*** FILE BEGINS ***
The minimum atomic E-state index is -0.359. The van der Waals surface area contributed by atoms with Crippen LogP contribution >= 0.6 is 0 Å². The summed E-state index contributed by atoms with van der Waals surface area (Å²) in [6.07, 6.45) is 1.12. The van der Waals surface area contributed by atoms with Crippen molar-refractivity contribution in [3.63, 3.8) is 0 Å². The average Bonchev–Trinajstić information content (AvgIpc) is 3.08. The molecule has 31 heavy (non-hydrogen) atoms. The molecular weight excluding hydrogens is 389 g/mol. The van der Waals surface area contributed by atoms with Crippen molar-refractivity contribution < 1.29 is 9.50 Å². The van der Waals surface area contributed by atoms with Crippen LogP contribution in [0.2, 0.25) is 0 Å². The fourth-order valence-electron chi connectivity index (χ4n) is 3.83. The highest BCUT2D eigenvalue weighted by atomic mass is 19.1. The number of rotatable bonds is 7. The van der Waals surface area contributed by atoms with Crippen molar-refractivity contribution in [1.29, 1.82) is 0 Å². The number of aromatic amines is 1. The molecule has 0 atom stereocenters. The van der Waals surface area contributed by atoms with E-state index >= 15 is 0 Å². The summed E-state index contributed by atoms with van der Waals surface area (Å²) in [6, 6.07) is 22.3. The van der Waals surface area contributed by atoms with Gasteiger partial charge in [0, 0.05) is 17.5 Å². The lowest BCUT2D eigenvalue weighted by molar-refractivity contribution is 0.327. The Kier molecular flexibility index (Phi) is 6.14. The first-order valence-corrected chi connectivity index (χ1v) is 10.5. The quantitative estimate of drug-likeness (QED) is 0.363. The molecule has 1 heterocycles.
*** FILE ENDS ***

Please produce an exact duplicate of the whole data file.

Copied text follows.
The minimum atomic E-state index is -0.359. The van der Waals surface area contributed by atoms with Crippen LogP contribution >= 0.6 is 0 Å². The summed E-state index contributed by atoms with van der Waals surface area (Å²) in [6.07, 6.45) is 1.12. The van der Waals surface area contributed by atoms with Crippen molar-refractivity contribution in [3.63, 3.8) is 0 Å². The average Bonchev–Trinajstić information content (AvgIpc) is 3.08. The molecule has 31 heavy (non-hydrogen) atoms. The molecular weight excluding hydrogens is 389 g/mol. The van der Waals surface area contributed by atoms with Crippen molar-refractivity contribution < 1.29 is 9.50 Å². The van der Waals surface area contributed by atoms with Crippen LogP contribution in [0.2, 0.25) is 0 Å². The fourth-order valence-electron chi connectivity index (χ4n) is 3.83. The highest BCUT2D eigenvalue weighted by atomic mass is 19.1. The number of rotatable bonds is 7. The van der Waals surface area contributed by atoms with Crippen molar-refractivity contribution in [1.29, 1.82) is 0 Å². The number of aromatic amines is 1. The molecule has 0 atom stereocenters. The van der Waals surface area contributed by atoms with E-state index >= 15 is 0 Å². The summed E-state index contributed by atoms with van der Waals surface area (Å²) in [6, 6.07) is 22.3. The van der Waals surface area contributed by atoms with Gasteiger partial charge in [0, 0.05) is 17.5 Å². The lowest BCUT2D eigenvalue weighted by molar-refractivity contribution is 0.327. The Kier molecular flexibility index (Phi) is 6.14. The first-order valence-corrected chi connectivity index (χ1v) is 10.5. The quantitative estimate of drug-likeness (QED) is 0.363. The molecule has 1 heterocycles.